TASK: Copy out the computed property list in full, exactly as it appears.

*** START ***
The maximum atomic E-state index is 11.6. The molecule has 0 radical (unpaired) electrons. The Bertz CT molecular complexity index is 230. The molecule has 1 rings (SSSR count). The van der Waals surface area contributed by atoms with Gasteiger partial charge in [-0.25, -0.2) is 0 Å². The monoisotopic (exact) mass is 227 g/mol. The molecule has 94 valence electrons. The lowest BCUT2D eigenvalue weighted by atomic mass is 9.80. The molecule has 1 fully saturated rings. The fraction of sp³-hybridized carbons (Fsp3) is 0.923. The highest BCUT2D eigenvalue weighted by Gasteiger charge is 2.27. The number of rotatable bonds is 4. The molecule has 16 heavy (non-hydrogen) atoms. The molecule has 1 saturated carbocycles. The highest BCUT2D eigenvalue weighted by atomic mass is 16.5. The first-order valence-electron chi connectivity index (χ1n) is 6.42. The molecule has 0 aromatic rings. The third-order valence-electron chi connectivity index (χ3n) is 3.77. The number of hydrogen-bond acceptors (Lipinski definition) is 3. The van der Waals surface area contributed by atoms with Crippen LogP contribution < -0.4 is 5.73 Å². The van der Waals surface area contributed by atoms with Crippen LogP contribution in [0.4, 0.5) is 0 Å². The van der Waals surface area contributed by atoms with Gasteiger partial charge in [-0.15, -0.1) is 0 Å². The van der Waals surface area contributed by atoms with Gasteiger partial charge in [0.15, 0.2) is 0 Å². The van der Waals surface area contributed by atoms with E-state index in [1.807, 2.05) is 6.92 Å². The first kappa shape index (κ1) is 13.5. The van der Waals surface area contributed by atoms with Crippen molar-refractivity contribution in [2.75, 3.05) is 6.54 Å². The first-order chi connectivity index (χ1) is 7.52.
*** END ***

The maximum atomic E-state index is 11.6. The molecule has 0 radical (unpaired) electrons. The Bertz CT molecular complexity index is 230. The molecule has 1 rings (SSSR count). The van der Waals surface area contributed by atoms with Gasteiger partial charge in [-0.25, -0.2) is 0 Å². The monoisotopic (exact) mass is 227 g/mol. The molecule has 94 valence electrons. The lowest BCUT2D eigenvalue weighted by atomic mass is 9.80. The molecule has 1 fully saturated rings. The fraction of sp³-hybridized carbons (Fsp3) is 0.923. The highest BCUT2D eigenvalue weighted by Gasteiger charge is 2.27. The number of rotatable bonds is 4. The molecule has 16 heavy (non-hydrogen) atoms. The molecule has 1 saturated carbocycles. The highest BCUT2D eigenvalue weighted by atomic mass is 16.5. The first-order valence-electron chi connectivity index (χ1n) is 6.42. The molecule has 0 aromatic rings. The third-order valence-electron chi connectivity index (χ3n) is 3.77. The number of hydrogen-bond acceptors (Lipinski definition) is 3. The van der Waals surface area contributed by atoms with Crippen LogP contribution < -0.4 is 5.73 Å². The van der Waals surface area contributed by atoms with Crippen LogP contribution in [0.4, 0.5) is 0 Å². The van der Waals surface area contributed by atoms with Gasteiger partial charge in [-0.15, -0.1) is 0 Å². The van der Waals surface area contributed by atoms with Gasteiger partial charge in [0.15, 0.2) is 0 Å². The van der Waals surface area contributed by atoms with E-state index in [1.807, 2.05) is 6.92 Å². The first kappa shape index (κ1) is 13.5. The van der Waals surface area contributed by atoms with Crippen molar-refractivity contribution in [2.75, 3.05) is 6.54 Å². The first-order chi connectivity index (χ1) is 7.52.